Friday, August 22, 2008

Los Angeles Times Once Again Proves It Knows Nothing About Los Angeles!

The above linked story about the renovation of the historic Westlake Theatre on Alvarado shows the LA Times continuing lack of even a cursory first hand knowledge of our city.

For those who do not know the Westlake area, it was a fashionable Victorian neighborhood in the 1880's and the 1890's with some larger homes being built into the World War I era (mainly craftsman, Tudor, colonial, etc.) and a few very larger homes - but mainly apartments - being built in the 1920's by which time the elite of LA had mainly not only moved themselves to the West by the time the theater had opened, but they had sometimes even picked up their homes from the now unfashionable neighborhood and moved them to Hancock Park and Windsor Square where the elite had now moved.

And by the 1930's - the pre-WW II era, the neighborhood no longer had any new single family homes being built in it, the new apartments were middle class - at best - and the area had begun its long decline.

As for architecture, the homes were almost all wooden with a few that were purely stucco - and a very few of those were of early Mission or Moorish Design. Very rarely were any of them of the later Spanish revival style of the 1920's and 1930's.

Now read the parts of the article below that describe the neighborhood and its architecture:
Renovation of historic theater evokes hope and grumbling
The 1920s Westlake Theatre is being reborn for performances, but some vendors who use the building as a swap meet wonder where they will relocate.
By Esmeralda Bermudez, Los Angeles Times Staff Writer
August 23, 2008

This was the place where, decades earlier, Charlie Chaplin delighted audiences and Los Angeles' elite, the residents of the district's Spanish-style mansions and high-rise homes, gathered to relax with an evening of theater.

And...
The surrounding community has been transformed dramatically since the theater opened 82 years ago across from MacArthur Park on South Alvarado Street.

Before World War II, it was one of Los Angeles' more fashionable districts, home to some in the movie industry.

Not huge glaring errors - other than the non-existent neighborhoods filled with non-existent Spanish-styled mansions - but still a rather complete lack of real understanding of every single aspect of the social and architectural history of the area; a lack of local understanding that one now expects - and gets - from the Los Angeles Times.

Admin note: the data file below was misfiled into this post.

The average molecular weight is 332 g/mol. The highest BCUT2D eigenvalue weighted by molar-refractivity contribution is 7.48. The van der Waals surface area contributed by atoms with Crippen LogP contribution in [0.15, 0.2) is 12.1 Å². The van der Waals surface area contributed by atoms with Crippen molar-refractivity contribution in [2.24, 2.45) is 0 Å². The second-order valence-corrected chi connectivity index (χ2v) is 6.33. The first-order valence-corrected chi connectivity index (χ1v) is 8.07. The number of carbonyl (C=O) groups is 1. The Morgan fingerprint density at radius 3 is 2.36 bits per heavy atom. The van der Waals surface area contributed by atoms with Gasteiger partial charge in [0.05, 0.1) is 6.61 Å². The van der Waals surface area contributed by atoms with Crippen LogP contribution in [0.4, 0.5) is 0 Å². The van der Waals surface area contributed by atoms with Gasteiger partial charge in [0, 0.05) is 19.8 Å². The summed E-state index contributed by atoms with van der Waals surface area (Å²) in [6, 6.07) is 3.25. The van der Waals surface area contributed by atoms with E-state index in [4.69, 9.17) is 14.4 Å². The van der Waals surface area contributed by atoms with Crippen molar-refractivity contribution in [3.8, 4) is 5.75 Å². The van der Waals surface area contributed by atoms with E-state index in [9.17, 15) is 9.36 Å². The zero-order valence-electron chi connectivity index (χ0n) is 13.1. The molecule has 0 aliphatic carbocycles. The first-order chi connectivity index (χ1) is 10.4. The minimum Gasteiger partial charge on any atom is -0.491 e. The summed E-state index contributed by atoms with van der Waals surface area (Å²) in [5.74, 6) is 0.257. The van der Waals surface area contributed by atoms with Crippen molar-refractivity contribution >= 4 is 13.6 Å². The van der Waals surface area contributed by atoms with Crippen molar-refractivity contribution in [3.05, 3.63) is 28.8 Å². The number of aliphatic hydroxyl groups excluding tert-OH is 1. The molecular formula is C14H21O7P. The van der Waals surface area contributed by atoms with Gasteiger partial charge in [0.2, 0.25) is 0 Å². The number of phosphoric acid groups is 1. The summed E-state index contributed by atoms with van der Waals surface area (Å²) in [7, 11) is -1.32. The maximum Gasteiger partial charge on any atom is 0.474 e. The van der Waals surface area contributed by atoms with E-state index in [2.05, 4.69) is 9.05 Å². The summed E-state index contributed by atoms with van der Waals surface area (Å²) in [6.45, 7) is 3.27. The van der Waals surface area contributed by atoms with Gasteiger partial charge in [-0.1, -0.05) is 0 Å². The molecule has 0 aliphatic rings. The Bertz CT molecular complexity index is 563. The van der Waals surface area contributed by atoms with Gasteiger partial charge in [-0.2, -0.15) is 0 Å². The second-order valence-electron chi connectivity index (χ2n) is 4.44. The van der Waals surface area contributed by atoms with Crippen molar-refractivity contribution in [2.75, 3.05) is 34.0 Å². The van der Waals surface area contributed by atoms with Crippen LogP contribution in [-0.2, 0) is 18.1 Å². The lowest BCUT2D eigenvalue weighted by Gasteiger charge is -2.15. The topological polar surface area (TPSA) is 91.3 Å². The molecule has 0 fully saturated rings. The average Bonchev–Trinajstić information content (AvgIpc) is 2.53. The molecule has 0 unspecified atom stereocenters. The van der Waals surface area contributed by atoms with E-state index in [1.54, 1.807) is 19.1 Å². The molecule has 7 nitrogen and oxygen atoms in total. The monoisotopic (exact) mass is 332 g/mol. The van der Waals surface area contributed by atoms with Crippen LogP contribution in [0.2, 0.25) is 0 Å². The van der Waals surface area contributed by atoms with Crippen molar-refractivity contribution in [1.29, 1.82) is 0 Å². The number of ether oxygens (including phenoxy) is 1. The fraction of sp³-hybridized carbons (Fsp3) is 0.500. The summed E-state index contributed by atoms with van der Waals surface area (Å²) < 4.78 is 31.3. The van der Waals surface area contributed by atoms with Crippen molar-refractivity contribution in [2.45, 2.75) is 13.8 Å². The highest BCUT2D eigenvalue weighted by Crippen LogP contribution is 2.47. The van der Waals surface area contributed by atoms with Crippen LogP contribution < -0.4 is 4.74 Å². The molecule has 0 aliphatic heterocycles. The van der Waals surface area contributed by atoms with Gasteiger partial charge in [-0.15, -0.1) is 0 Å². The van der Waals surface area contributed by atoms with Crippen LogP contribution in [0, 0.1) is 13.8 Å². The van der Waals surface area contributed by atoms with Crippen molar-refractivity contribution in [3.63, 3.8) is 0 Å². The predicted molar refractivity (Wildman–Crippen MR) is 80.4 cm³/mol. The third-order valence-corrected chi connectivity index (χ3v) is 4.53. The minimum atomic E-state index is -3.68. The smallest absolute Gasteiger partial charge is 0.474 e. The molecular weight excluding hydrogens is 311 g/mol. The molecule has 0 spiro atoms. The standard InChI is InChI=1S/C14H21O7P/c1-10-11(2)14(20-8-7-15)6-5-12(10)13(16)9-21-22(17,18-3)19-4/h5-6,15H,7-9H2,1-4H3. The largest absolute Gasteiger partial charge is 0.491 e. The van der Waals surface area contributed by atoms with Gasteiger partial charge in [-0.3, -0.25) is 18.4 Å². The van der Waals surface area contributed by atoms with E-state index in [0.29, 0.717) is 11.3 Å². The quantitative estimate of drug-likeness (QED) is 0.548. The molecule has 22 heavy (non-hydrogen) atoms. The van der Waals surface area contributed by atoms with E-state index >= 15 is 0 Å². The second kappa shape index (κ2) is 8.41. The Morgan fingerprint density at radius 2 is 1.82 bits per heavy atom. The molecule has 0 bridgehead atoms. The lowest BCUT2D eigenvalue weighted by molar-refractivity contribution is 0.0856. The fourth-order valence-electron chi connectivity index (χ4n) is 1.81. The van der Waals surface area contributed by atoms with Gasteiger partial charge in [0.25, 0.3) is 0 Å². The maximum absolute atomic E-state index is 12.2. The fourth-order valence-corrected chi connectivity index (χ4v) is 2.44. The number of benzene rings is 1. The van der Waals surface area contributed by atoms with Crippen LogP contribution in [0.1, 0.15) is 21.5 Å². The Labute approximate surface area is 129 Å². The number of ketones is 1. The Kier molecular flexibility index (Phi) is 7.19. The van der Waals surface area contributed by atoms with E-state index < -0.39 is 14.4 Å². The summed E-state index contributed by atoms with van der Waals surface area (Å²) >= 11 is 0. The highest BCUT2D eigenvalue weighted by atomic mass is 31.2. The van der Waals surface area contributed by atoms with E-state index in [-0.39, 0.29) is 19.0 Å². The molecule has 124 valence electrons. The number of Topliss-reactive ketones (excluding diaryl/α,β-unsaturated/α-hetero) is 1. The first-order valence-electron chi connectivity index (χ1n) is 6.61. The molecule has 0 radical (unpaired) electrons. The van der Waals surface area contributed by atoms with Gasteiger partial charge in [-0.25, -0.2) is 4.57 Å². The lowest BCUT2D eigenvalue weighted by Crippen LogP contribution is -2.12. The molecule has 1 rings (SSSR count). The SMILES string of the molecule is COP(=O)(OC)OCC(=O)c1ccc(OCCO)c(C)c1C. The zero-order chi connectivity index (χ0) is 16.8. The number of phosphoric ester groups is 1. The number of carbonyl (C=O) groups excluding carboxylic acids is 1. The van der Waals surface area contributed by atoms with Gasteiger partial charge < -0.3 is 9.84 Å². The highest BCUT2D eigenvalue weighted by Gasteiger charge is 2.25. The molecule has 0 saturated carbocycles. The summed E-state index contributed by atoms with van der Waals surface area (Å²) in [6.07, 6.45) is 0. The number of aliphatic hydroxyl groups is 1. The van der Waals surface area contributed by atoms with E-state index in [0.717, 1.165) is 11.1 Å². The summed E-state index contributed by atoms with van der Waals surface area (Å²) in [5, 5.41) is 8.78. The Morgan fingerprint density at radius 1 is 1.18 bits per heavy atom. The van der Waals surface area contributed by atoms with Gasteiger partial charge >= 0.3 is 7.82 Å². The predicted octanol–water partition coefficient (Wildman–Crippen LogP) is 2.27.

9 comments:

Mr. Gertner said...

Although your criticisms may be warranted, you should reconsider your attacks. The reporter, Esmeralda Bermudez is a young Salvadoran American who was recently hired by the LA Times, a homecoming for her after several years at the Oregonian.
She is committed to telling the stories of the real people of Los Angeles who are often covered superficially by the media, especially working class Latinos.
I know this because she came to visit my high school journalism class, and we were all impressed by her sincerity and thoughtfulness. Rather than attack a few mistakes, you might want to recognize the story she is telling of the struggle of vendors in the face of improvements to the neighborhood. This is a human story that isn't told very often or with this much empathy. To me, that's the more important idea you should take away from the article.

Anonymous said...

While the plight of the vendors was central to the Westlake story, the 'background' was not accurate, so as a reader I feel I had no reason to trust any of the other details of the article. I would think a reporter's first responsibility was to tell the entire story accurately. There are certainly enough resources on LA history to make the details available. Sincereity and thoughtfulness are good human virtues, but a reporter needs to add honesty and accuracy to have any credibility to their work. Better she learn that there will always be people checking her work and criticising it NOW than later, should she handle a more important story.
To be honest I think most people read the story, not because of the plight of the vendors, but because of the rebirth of an iconic property. I think the LAT was more interested in the theatre than the people, which is why the article got the space. If you're not teaching about the real world of print journalism then what are you preparing your students for?

Brady Westwater said...

I agree - in part - with both of your points. The article is well written and - unlike too many articles in the paper - it presents both points of view. I also think if the writer were to ever learn something about the city she lives in - she could be a great asset to the paper.

And if I were writing about the article as an article - I would have pointed all of that out. But that was not my point.

My sole point was the total and utter failure of the Los Angeles Times to require a knowledge of Los Angeles by anyone to write and edit for the paper. Also, the writer was let down by her editor who should have known the basic facts of its often written about neighborhood.